Sir William Charles Ross (3 June 1794 – 20 Jan 1860), was born to William Ross and Maria Smith, and like his parents grew up to be an English portrait and portrait miniature painter. Ross was born in London in a Scottish family.
Sir William Charles Ross’s Achievements
At an early age, Ross showed great interest in art and in 1807, he received the “lesser silver palette” for a copy of “Death of Wat Tyler” from the Society of Arts. In 1808, at the age of 13, he was admitted to the Royal Academy. Soon enough he was awarded a silver medal for an original drawing of the “Judgement of Solomon” and in 1809, he was awarded the “larger silver palette” for an original miniature of “Venus and Cupid”. In the following year, in 1810, he received another silver medal for a drawing from life. Afterwards, for the next few years, his work remained classically aligned. And then in 1825, he sent the “Christ casting out Devils” picture to the Royal Academy.
In 1814, at the age of 20, he became an assistant to Andrew Robertson, the eminent Scottish miniature painter. He soon became one of the respected painters and acquired a sizeable elite clientele. In 1837, Charles painted both Queen Victoria and the Duchess of Kent. He was later appointed as the Miniature Painter to the Queen and produced over 50 miniatures for the Queen and Prince Albert between 1836 and 1860. In the succeeding years, Ross painted many more members of the royalty not only from England but other European countries such as France, Belgium, Portugal and Saxe-Coburg too.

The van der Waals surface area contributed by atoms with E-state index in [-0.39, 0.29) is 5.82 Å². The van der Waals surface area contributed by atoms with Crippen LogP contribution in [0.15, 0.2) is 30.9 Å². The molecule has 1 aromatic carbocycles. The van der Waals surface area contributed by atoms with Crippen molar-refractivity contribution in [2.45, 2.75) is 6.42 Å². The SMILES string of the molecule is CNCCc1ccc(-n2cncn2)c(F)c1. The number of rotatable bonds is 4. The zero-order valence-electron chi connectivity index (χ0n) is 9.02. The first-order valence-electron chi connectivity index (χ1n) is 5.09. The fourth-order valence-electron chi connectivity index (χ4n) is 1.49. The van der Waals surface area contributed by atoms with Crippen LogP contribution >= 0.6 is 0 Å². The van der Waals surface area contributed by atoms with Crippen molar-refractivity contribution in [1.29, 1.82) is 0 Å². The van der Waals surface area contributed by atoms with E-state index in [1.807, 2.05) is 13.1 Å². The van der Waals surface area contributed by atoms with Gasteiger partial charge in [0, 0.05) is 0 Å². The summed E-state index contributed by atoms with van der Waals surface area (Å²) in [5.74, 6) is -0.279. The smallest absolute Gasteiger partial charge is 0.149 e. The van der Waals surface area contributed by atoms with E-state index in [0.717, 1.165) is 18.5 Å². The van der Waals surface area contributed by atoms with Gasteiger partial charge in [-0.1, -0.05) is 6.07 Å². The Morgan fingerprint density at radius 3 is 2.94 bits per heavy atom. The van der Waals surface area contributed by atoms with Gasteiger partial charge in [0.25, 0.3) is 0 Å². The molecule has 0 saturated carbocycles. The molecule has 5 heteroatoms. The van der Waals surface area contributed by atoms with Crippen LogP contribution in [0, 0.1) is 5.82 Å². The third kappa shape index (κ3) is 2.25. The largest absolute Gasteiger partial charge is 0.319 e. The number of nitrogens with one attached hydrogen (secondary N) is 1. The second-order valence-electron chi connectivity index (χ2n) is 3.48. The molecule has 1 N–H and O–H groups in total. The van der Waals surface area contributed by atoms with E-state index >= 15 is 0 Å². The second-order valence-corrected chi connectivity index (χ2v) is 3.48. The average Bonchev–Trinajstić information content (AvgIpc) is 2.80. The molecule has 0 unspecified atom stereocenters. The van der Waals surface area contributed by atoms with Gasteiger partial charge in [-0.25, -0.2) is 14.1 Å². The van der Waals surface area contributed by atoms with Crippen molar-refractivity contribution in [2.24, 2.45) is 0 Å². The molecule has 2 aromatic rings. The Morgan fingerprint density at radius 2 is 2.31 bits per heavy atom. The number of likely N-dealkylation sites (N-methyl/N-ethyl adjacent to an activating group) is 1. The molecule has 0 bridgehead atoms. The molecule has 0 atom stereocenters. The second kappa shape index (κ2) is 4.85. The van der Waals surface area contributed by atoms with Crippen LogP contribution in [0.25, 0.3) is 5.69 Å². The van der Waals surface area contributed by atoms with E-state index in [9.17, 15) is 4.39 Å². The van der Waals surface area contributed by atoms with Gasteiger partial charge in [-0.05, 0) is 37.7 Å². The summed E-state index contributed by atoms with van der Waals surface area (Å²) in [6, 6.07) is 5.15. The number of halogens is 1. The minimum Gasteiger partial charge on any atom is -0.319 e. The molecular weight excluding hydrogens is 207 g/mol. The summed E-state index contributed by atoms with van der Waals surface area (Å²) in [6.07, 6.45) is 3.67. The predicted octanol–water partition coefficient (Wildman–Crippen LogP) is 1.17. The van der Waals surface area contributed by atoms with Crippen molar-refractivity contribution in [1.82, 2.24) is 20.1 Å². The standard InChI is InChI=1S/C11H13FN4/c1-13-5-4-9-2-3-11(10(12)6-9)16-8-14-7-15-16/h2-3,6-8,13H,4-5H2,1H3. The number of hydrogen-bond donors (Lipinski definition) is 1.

In his lifetime, Sir William is known to have produced more than 2200 miniatures, and of which, 300 were exhibited at the Royal Academy. His works were exhibited at the Royal Academy, for almost half a century, between 1809 and 1859.
The year 1838 saw him getting elected as an associate at the Royal Academy and in 1843, he had climbed his way up to become a royal academician. He was knighted in 1842 and the Westminster Hall competition of 1843 saw him paint a historical composition and he sent a cartoon of “The Angel Raphael discoursing with Adam”.
He continued to enjoy his position as an esteemed painter as a miniature painter until 1857 when he was struck down by paralysis. This unfortunate incident occurred when he was engaged in the portraits of the Duke and Duchess of Aumale and their 2 sons.
He never fully recovered from it, and died unmarried at his home at 38 Fitzroy Square, London, on 20 January 1860. He was buried in Highgate cemetery.
Notable Works of Sir William Charles Ross
Some of his famous artworks are – The Honorable Susan Cavendish (The Museum of Fine Arts, Houston), Caroline Holland (The Museum of Fine Arts, Houston), Thomas Erskine 1st Baron Erskine, The Princess Marguerite Daughter of the Duc de Nemours, The Pilgrim, Frederick Webb.
The Honorable Susan Cavendish
It was painted in the year 1844. Its dimensions are 11.1 * 9.4 cm. It was painted on Ivory using watercolours.
It was painted in the year 1840. Its dimensions are 10.2 * 8.6 cm. It was painted on Ivory, Gilt, Velvet, Silk and Glass using watercolours.
Thomas Erskine 1st Baron Erskine
It was painted in the year 1823. Its dimensions are 75.2 * 62.8 cm. It was painted on Canvas using oil.
The Princess Marguerite Daughter of the Duc de Nemours
It was painted in the year 1848. Its dimensions are 8.6 * 6.9 cm. It was painted on Ivory using oil.
It was painted in the year 1843. Its dimensions are 16.5 * 12.1 cm. It was painted on Ivory using oil.